They washed our feet so that the water wouldn’t become contaminated (and probably best as we had been walking around all day). Then we got to place our feet in the tanks in the front window of the shop. Slowly lowering our feet into the tanks the little minnow sized fish started feasting on our feet. Mine got more attention but it was probably due to more volume than anything else, though I did tell Bob I was obviously better tasting.

It was quite nice actually, no pain or anything like that…just a tingling sensation kinda like you get when your foot falls slightly asleep. We were supposed to stay in the tank for about 30 minutes but we were there for closer to an hour. We were drawing a lot of attention to the shop and several people came in to enquire about the procedure. We had TONS of people gawking at us…bemused, confused, disgusted looks from all people. We also got TONS of pictures taken of our feet. I am sure we are now internet wonders around the world! Well, our feet anyway. I took pictures of a bunch of the surprised people too!

Next we headed back to the hotel for a short time before dinner. I have found that these little breaks in the afternoon/early evening make the trip much better and you are not wiped out at the end of the vacation, or crashing someplace before the end.

Allison has that Top 10 list of Prague bars for us to try out. Tonight we are heading to the Potrefena Husa brand-named pub of the Staropramen Brewery. Luckily it was a short walk from the hotel and I was really looking forward to the Staropramen line of beers. And their slogan was quite nice too, “Our objective is to create a place that will renew one of our country’s favorite traditions-  the beer drinking culture.”

Several of us feasted on the house special Yeast Beer, an unfermented wheat that was very tasty. Traditional fair was had by all, though I opted for the grilled vegetables platter as it seemed like I was just eating meat left and right.

Afterward we dropped Abe off at the hotel and headed on a tram toward the Prague Castle. We did not make it all the way to the Castle, but did find ourself at the Charles Bridge and enjoyed the city at night. I even snuck down to the waters edge to photograph a working water wheel all to the lamations of my companions (no adventure). The photos for the evening came out pretty well but we will be back this way later to see everything in the day time.

I do love the Castle at night. We may make the tour of it tomorrow and if not it will be the next day. Can’t wait!

Comments (1) Apr 02 2011

Czech Republic: Day One

Posted: under 2011/04 - Czech Republic.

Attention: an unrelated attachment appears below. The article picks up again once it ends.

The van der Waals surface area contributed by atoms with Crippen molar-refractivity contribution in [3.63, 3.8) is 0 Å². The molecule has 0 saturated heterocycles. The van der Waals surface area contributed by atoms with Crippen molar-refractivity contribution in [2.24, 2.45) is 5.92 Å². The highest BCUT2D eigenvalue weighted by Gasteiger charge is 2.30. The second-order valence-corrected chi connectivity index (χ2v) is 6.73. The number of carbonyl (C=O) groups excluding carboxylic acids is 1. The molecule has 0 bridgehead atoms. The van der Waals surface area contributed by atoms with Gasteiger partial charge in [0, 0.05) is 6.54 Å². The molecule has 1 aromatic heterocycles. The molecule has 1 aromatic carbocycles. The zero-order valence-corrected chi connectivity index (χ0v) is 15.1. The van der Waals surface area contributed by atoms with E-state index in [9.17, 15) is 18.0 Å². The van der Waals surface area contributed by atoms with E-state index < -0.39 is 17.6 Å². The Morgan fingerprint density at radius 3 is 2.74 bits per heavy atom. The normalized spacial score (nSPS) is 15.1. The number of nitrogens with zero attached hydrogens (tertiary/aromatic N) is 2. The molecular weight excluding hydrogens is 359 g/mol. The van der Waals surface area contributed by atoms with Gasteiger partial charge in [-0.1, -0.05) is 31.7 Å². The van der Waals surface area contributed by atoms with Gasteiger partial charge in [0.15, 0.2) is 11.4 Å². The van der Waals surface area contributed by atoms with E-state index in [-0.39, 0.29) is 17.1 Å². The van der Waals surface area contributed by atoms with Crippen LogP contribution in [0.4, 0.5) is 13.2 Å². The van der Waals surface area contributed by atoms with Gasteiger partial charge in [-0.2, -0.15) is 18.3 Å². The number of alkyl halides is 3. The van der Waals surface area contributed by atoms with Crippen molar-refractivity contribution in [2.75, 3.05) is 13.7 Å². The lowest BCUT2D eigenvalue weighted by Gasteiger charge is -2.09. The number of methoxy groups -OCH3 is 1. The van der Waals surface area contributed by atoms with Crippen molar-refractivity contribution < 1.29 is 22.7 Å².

I am writing these reports at the end of each day to hopefully summarize my trip.

Today is actually more like 1.5 days as it started on Wednesday at 6pm Eastern time and ends on Thursday 10pm Czech time.

This trip is a bit ambitious for me as not only do I have several of my regular traveling companions (Allison, Josh and Bob) but also two new additions to the group, Ben and Abe. And by new, I mean not only that I haven’t traveled with them in the past or really know them (Ben I knew well back in grade school, and not at all since High School), but also that they have never traveled over seas before. Thus we have a learning curve as well as an unknown personality profile to deal with.

We all met at the Dulles airport and made it through to our gate with little or no problems. Josh got profiled as usual and had to have himself swabbed for explosive residue. I blame his big ass beard. And Allison once again got ‘randomly’ selected for the back scatter machine. Frankly if she ate a few more sammiches like me I doubt she would be chosen as much.

Our first leg of the flight was to stop in Amsterdam. It was to take almost 8 hours, but due to a massive back wind we were able to make it in under 7 hours. We flew KLM, my first time on this Dutch carrier. The flight was smooth and pleasant. I had a problem getting comfortable as my leg room was halved due to a metal box under the seat in front of me. Really wish I could have gotten some sleep, but at least I got to catch up on some movies. They have great in flight entertainment on KLM.

The Amsterdam airport was just as I remembered it from my last visit 2 years ago. Very well maintained airport with a great selection of restaurants and shops to choose from. Our lay over was for 2.5 hours so I was able to avail myself of a Sausage Roll and some Apple Strudle while I was there.

Our next leg was only an hour long and we got to fly on Czech Airlines. Nothing really to note here other than the flight was a good one and no complaints from any of the passengers.